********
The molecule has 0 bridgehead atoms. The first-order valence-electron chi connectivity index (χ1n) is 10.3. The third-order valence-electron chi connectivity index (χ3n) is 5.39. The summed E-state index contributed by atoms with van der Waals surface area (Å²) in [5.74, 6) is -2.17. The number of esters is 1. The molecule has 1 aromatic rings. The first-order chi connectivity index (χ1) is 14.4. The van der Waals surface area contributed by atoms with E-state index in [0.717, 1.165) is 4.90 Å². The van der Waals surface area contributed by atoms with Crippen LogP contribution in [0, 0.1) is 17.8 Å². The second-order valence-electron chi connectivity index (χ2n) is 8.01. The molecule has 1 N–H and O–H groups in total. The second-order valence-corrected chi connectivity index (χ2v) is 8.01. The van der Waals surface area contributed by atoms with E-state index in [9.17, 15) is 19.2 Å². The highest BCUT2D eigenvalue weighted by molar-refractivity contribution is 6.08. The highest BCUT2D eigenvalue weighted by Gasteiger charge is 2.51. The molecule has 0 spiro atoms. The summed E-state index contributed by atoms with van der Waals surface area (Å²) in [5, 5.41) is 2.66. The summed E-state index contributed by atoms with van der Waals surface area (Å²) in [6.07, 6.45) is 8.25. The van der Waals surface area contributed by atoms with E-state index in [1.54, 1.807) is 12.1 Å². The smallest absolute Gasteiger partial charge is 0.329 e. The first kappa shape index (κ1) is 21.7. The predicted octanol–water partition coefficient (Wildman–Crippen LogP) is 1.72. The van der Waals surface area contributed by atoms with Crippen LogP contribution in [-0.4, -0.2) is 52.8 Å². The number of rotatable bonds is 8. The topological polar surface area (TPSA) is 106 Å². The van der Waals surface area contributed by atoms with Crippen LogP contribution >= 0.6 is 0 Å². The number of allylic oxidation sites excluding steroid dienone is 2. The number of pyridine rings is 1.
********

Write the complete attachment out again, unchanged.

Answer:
The molecule has 0 bridgehead atoms. The first-order valence-electron chi connectivity index (χ1n) is 10.3. The third-order valence-electron chi connectivity index (χ3n) is 5.39. The summed E-state index contributed by atoms with van der Waals surface area (Å²) in [5.74, 6) is -2.17. The number of esters is 1. The molecule has 1 aromatic rings. The first-order chi connectivity index (χ1) is 14.4. The van der Waals surface area contributed by atoms with E-state index in [0.717, 1.165) is 4.90 Å². The van der Waals surface area contributed by atoms with Crippen LogP contribution in [0, 0.1) is 17.8 Å². The second-order valence-electron chi connectivity index (χ2n) is 8.01. The molecule has 1 N–H and O–H groups in total. The second-order valence-corrected chi connectivity index (χ2v) is 8.01. The van der Waals surface area contributed by atoms with E-state index in [9.17, 15) is 19.2 Å². The highest BCUT2D eigenvalue weighted by molar-refractivity contribution is 6.08. The highest BCUT2D eigenvalue weighted by Gasteiger charge is 2.51. The molecule has 0 spiro atoms. The summed E-state index contributed by atoms with van der Waals surface area (Å²) in [5, 5.41) is 2.66. The summed E-state index contributed by atoms with van der Waals surface area (Å²) in [6.07, 6.45) is 8.25. The van der Waals surface area contributed by atoms with E-state index in [1.54, 1.807) is 12.1 Å². The smallest absolute Gasteiger partial charge is 0.329 e. The first kappa shape index (κ1) is 21.7. The predicted octanol–water partition coefficient (Wildman–Crippen LogP) is 1.72. The van der Waals surface area contributed by atoms with Crippen LogP contribution in [-0.4, -0.2) is 52.8 Å². The number of rotatable bonds is 8. The topological polar surface area (TPSA) is 106 Å². The van der Waals surface area contributed by atoms with Crippen LogP contribution >= 0.6 is 0 Å². The number of allylic oxidation sites excluding steroid dienone is 2. The number of pyridine rings is 1.